Two Way Street

At my dentist’s office this past week the hygienist complained about the common Sunday morning ritual of greeting everybody.  She was especially appalled at the possibility of rapidly transferring germs to so many, so quickly.  As a pastor of course I was asked about this practice.  I noted that historically this was really the ritual of passing the peace of Christ … something with great significance.  I went on to explain that the best method of passing this peace was to look another eye to eye and say "the peace of Christ is yours this day" and make sure every person heard this at least once.  She thought this a fine idea until I reminded her that scipturally this was accompanied by a full kiss on the lips (Paul repeatedly says "greet one another with a holy kiss."  See Romans 16:16; 1 Corinthians 16:20; 2 Corinthians 13:12; 1 Thessalonians 5:26. Also see Peter’s commending us to "greet one another with a kiss of love.  See 1 Peter 5:14.) … suddenly shaking hands seemed like a far better idea!

Perhaps you have joined me in the
Psalmist’s prayer for the “peace of Jerusalem” (Psalm 122:6)
over the past few weeks, months, years …

The Western Wall, or as it is often
called – the Wailing Wall, in Jerusalem is a place that peoples
throughout the centuries have marked as a sacred space.  It was here
that Israel’s Defense Force won a victory in 1967 over Jordan that
allowed Jews free access to the wall for the first time in over 1,800
years.  The Western Wall of the Temple mount (Ha Kotel Ha Ma’aravi
in Hebrew) is said to be located near the holy of holies in the
Temple and is said to be directly beneath the gate of heaven.  This
is why it is also a place of fervent prayer (see

As some of you know, the tradition of
placing written prayers among the chinks of the Western Wall is now a
tradition.  This tradition of fervent prayer has also led to fervent
capitalism.  There are paid services that are set up to help you get
your prayer to the wall … you can fax or email your request while
you watch a webcast of the Wall (see

Fortunately, we believe in a God who
does not need us to be in a particular place at a specified time in
order for our prayers to be answered.  Do you remember how John says
it in one of his letters?  “This is the boldness we have in [God],
that if we ask anything according to his will, he hears us.  And if
we know that he hears us in whatever we ask, we know that we have
obtained the requests made of him” (1 John 5:14-14).

Jesus promises us in John’s gospel
that he came into the world so that we could experience the abundant
life.  Let’s listen to how Jesus describes the relationship that we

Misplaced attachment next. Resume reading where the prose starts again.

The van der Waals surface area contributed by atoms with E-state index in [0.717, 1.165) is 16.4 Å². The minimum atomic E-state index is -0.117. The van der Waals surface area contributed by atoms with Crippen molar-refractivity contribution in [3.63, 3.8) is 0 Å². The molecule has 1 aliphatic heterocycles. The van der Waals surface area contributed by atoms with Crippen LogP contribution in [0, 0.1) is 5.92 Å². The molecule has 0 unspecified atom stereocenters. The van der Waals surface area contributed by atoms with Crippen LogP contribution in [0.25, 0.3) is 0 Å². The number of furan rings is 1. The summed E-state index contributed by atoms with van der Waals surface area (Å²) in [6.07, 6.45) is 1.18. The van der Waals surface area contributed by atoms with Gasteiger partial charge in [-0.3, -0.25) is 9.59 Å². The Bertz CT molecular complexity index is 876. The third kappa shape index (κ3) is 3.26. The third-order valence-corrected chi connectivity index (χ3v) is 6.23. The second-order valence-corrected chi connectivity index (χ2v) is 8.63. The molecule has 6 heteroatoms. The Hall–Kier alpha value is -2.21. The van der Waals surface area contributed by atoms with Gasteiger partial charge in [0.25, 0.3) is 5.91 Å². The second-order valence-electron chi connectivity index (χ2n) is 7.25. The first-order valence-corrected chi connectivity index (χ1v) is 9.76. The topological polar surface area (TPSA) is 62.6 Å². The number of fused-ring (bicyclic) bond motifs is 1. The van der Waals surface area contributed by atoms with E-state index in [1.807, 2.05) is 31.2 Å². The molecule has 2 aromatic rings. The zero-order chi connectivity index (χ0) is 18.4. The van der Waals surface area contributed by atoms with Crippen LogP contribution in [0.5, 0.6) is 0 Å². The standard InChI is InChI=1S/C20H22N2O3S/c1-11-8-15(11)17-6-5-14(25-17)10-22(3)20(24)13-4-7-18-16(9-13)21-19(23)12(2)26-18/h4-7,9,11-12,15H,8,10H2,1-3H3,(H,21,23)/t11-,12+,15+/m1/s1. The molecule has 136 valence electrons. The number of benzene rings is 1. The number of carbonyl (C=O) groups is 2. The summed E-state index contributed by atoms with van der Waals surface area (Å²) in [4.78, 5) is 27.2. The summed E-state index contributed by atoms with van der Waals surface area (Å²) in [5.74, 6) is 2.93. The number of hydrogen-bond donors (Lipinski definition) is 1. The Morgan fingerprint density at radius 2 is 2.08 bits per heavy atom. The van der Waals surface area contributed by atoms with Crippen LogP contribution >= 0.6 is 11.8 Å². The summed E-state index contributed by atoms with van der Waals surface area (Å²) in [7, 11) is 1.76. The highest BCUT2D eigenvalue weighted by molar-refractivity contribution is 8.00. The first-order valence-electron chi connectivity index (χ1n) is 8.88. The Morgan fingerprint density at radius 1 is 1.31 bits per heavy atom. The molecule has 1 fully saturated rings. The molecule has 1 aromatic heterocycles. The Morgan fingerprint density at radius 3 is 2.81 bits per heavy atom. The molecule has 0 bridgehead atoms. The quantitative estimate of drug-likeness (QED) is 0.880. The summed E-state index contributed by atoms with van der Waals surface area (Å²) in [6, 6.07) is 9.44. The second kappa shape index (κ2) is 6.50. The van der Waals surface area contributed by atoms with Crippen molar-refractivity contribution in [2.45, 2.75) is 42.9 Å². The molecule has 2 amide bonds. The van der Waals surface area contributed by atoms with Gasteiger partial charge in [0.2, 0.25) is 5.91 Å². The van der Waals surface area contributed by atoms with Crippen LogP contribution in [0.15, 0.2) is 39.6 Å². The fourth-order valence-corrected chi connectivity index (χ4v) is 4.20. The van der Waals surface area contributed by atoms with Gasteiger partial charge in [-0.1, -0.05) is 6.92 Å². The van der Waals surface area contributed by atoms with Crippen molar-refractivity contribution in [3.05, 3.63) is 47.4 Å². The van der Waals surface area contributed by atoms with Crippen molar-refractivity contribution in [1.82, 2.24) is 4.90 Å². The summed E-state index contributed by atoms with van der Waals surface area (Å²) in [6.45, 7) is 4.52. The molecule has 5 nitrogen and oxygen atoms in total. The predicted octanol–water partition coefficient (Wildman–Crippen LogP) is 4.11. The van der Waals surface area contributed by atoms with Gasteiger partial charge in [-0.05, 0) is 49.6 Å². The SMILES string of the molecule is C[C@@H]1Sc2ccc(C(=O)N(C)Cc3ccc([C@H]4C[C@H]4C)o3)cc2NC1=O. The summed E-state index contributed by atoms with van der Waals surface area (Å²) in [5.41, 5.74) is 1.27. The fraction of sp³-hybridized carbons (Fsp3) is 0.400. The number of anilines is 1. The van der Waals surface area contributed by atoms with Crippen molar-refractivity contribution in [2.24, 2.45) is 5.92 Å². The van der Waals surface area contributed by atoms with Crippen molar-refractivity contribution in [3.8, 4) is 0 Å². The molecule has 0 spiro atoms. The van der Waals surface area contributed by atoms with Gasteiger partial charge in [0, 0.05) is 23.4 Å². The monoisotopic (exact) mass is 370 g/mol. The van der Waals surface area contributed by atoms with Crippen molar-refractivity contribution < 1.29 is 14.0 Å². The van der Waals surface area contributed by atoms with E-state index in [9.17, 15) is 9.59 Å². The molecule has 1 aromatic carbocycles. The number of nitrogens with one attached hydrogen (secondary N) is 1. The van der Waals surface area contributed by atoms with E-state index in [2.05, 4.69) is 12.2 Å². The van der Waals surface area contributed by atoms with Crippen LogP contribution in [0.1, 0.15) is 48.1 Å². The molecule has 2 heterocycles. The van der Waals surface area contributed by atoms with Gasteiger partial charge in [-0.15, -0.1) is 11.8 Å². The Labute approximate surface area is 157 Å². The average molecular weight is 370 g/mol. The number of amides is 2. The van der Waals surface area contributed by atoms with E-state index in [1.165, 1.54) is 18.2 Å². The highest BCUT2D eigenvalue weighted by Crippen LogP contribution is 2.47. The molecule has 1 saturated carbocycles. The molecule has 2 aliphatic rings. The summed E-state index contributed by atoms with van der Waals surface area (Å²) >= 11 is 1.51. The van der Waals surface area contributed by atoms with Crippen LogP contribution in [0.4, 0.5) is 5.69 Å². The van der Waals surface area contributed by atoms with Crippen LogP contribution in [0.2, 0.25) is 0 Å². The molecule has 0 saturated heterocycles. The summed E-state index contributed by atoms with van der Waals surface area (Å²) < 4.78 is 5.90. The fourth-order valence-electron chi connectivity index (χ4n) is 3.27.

can have with him:

"Very truly,
I tell you, anyone who does not enter the sheepfold by the gate but
climbs in by another way is a thief and a bandit.  The one who enters
by the gate is the shepherd of the sheep.  The gatekeeper opens the
gate for him, and the sheep hear his voice. He calls his own sheep
by name and leads them out.  When he has brought out all his own, he
goes ahead of them, and the sheep follow him because they know his
  They will not follow a stranger, but they will run from
him because they do not know the voice of strangers."  Jesus
used this figure of speech with them, but they did not understand
what he was saying to them.

So again Jesus
said to them,
"Very truly, I tell you, I am the gate for the
sheep.  All who came before me are thieves and bandits; but the sheep
did not listen to them.  I am the gate. Whoever enters by me will
be saved, and will come in and go out and find pasture.
thief comes only to steal and kill and destroy.  I came that they
may have life, and have it abundantly.

“I am the good
shepherd.  The good shepherd lays down his life for the sheep.  The
hired hand, who is not the shepherd and does not own the sheep, sees
the wolf coming and leaves the sheep and runs away–and the wolf
snatches them and scatters them.  The hired hand runs away because a
hired hand does not care for the sheep.  I am the good shepherd. I
know my own and my own know me, just as the Father knows me and I
know the Father. And I lay down my life for the sheep.
  I have
other sheep that do not belong to this fold. I must bring them also,
and they will listen to my voice.  So there will be one flock, one
shepherd (John 10:1-16).

So how do I listen to God?  How can I know that I am hearing Jesus call my name?

NOTE:  This is sermon five in a six part sermon series using a theme "No One Is an Island" from John Donne.